January 10, 1994 12:00 PM

WHEN FRIENDS WOULD DROP BY MILDRED Kaitz’s home in Monticello, N.Y., they would often admire the handsome, 10-foot-tall plant growing beside her front porch. “They’d say, ‘Mildred, what is this?’ ” recalls the 79-year-old grandmother, who is known for her puckish sense of humor. “I’d say, ‘Marijuana,’ and they’d say, ‘Oh, Mildred is joking.’ ”

But she wasn’t. And when two local cops—alerted to the pot plants by neighborhood teenagers—came to investigate last summer, Mildred got busted. She explained to the officers that she was growing the stuff for her son, Barton, 49, who lives in Brooklyn, N.Y., and suffers from multiple sclerosis. Smoking grass eased the racking pain and nausea that caused him to lose 40 pounds in five years. Unmoved, the cops ripped out her plant and gave her a summons requiring her to appear in court. “They said to me, ‘What if your son needed an operation, would you rob a bank’?’ ” Said Kaitz, who has an 11-year-old granddaughter, Leah, by Barton and two grandchildren by her daughter Revalee Brody: “If it would cure his sickness, I’d go to jail for life.”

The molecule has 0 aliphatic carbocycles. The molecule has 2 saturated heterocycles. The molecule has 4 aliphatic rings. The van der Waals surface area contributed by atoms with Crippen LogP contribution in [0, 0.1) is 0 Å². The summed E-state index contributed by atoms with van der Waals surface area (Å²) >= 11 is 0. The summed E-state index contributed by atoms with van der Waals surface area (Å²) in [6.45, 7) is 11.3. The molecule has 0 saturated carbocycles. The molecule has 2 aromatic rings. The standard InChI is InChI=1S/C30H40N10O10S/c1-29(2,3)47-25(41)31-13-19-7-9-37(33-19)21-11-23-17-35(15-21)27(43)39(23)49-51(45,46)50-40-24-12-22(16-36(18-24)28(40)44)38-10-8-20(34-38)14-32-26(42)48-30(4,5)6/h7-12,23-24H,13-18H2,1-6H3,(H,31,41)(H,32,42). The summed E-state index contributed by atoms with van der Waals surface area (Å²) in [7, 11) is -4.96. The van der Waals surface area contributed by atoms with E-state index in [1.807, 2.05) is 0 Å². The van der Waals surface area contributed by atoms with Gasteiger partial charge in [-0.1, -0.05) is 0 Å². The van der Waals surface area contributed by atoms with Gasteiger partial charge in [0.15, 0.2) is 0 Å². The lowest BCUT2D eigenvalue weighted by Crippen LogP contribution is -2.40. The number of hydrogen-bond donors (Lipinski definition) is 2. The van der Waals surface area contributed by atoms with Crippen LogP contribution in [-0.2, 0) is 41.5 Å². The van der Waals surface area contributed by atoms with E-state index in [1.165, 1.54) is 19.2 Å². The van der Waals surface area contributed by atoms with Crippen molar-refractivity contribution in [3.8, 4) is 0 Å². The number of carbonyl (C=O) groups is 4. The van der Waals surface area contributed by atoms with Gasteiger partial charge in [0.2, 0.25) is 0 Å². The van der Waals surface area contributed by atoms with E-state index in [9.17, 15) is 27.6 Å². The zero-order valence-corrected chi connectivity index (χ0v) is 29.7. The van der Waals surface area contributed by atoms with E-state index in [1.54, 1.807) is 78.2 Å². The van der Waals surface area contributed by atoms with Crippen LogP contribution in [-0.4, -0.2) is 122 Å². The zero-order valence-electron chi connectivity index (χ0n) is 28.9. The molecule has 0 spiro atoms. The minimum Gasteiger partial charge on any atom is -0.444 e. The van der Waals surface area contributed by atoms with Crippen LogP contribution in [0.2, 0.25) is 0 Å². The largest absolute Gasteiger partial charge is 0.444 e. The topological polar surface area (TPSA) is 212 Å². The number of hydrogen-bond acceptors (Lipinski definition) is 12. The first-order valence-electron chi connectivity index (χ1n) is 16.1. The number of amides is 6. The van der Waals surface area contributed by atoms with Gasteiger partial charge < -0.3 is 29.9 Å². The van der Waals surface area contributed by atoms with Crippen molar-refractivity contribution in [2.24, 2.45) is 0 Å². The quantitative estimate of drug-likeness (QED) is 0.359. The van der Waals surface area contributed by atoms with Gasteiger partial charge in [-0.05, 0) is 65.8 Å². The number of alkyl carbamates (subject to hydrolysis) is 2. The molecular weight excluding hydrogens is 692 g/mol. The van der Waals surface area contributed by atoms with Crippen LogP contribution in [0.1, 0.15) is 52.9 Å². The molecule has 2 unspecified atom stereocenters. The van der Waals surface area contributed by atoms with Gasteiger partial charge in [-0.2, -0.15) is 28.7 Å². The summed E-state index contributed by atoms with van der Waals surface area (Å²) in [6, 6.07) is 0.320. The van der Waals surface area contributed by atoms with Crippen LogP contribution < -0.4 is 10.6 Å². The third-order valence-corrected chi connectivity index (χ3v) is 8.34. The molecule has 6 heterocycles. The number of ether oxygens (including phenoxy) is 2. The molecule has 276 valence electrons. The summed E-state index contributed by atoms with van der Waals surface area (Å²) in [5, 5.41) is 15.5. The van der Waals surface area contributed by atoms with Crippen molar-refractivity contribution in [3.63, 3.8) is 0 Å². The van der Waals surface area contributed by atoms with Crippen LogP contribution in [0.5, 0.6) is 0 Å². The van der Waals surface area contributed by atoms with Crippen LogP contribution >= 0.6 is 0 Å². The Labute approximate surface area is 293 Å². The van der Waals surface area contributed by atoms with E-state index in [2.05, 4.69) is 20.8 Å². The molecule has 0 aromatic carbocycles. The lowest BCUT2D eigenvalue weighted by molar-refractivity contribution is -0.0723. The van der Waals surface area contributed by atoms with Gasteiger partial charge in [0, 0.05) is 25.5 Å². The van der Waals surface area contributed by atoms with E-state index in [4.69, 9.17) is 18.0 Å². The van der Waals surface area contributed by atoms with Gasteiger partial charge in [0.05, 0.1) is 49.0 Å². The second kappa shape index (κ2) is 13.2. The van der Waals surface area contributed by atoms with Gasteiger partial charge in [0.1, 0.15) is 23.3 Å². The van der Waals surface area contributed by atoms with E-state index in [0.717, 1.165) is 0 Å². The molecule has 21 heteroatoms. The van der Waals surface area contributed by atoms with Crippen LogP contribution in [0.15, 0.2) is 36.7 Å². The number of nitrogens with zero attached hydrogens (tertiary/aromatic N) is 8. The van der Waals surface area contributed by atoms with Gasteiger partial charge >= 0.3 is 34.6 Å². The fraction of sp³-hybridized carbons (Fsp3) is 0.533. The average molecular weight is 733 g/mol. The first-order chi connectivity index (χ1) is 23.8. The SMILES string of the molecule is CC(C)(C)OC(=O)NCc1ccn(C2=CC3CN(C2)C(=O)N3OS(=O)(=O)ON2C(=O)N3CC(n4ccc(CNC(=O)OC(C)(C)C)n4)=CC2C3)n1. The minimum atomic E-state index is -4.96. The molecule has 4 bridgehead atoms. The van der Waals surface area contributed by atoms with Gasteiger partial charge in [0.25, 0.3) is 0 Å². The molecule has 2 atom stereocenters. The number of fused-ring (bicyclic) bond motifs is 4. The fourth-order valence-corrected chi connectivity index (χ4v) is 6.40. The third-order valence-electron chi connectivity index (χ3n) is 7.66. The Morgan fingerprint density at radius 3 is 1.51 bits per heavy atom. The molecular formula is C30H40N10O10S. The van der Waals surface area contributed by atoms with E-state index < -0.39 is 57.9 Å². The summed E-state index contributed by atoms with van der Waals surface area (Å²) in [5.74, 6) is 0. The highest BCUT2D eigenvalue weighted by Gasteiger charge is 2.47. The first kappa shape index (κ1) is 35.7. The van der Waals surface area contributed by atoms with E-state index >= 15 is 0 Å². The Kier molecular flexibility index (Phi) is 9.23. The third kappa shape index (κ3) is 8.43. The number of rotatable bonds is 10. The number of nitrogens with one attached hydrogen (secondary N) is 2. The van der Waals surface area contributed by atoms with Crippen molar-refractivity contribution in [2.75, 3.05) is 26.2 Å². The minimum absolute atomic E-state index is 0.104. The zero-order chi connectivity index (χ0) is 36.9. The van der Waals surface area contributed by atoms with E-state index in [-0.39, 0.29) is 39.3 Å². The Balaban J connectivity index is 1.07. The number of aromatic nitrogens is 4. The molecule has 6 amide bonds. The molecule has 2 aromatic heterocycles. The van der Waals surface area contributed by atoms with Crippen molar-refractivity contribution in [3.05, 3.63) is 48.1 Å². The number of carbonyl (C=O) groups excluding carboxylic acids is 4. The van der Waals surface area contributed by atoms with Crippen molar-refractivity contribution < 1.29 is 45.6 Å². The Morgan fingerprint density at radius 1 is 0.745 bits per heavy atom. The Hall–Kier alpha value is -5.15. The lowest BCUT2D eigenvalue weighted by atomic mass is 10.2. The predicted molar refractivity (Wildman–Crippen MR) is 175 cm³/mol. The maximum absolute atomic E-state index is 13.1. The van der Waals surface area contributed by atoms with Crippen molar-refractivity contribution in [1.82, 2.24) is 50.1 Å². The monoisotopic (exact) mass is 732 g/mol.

Happily, she won’t be going there at all. In September the case against Mildred, who has never previously been in trouble with the law, was adjourned, and she was placed on six months probation. When that ends, the possession charge is expected to be dropped. She is unrepentant. “Even though I knew it was illegal,” she says, “I don’t feel guilty. I didn’t grow it to sell it. I did it for my son.” In fact, she has spent time recently speaking out against federal laws that severely limit the use of marijuana for medical purposes. “There’s no reason to keep it away from people who need it,” says Kaitz. (To date, just nine Americans—with ailments including cancer, glaucoma and AIDS—have been legally allowed to receive marijuana.)

To plead her case, Kaitz has appeared on Donahue, the Home show and radio stations nationwide. She has been the subject of dozens of newspaper articles and has received hundreds of letters from supporters, some of whom enclose marijuana and ask her to forward it to her son. For his part, Barton, who can no longer work and needs crutches to walk, appreciates his mother’s resolve. “I love her for trying,” he says. Meanwhile, Kaitz, who has never smoked marijuana herself, wonders, “What do I do now? Go out on the streets and look for it?”

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